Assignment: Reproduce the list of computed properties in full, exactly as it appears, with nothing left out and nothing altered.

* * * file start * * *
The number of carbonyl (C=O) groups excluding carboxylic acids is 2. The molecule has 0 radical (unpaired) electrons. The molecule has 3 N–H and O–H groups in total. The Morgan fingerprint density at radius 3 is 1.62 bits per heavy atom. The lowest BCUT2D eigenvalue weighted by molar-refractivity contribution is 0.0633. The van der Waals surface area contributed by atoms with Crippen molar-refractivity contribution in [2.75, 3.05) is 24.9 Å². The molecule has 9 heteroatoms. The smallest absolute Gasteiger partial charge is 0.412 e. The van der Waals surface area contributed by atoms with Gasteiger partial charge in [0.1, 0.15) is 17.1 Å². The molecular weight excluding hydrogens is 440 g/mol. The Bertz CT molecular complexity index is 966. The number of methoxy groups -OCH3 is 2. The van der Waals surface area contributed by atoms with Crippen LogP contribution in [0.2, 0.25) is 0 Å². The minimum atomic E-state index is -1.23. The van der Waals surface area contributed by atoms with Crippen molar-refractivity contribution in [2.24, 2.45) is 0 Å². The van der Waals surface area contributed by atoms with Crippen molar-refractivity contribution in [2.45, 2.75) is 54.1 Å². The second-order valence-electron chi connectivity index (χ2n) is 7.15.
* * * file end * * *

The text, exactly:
The number of carbonyl (C=O) groups excluding carboxylic acids is 2. The molecule has 0 radical (unpaired) electrons. The molecule has 3 N–H and O–H groups in total. The Morgan fingerprint density at radius 3 is 1.62 bits per heavy atom. The lowest BCUT2D eigenvalue weighted by molar-refractivity contribution is 0.0633. The van der Waals surface area contributed by atoms with Crippen molar-refractivity contribution in [2.75, 3.05) is 24.9 Å². The molecule has 9 heteroatoms. The smallest absolute Gasteiger partial charge is 0.412 e. The van der Waals surface area contributed by atoms with Gasteiger partial charge in [0.1, 0.15) is 17.1 Å². The molecular weight excluding hydrogens is 440 g/mol. The Bertz CT molecular complexity index is 966. The number of methoxy groups -OCH3 is 2. The van der Waals surface area contributed by atoms with Crippen LogP contribution in [0.2, 0.25) is 0 Å². The minimum atomic E-state index is -1.23. The van der Waals surface area contributed by atoms with Crippen molar-refractivity contribution in [2.24, 2.45) is 0 Å². The van der Waals surface area contributed by atoms with Crippen molar-refractivity contribution in [2.45, 2.75) is 54.1 Å². The second-order valence-electron chi connectivity index (χ2n) is 7.15.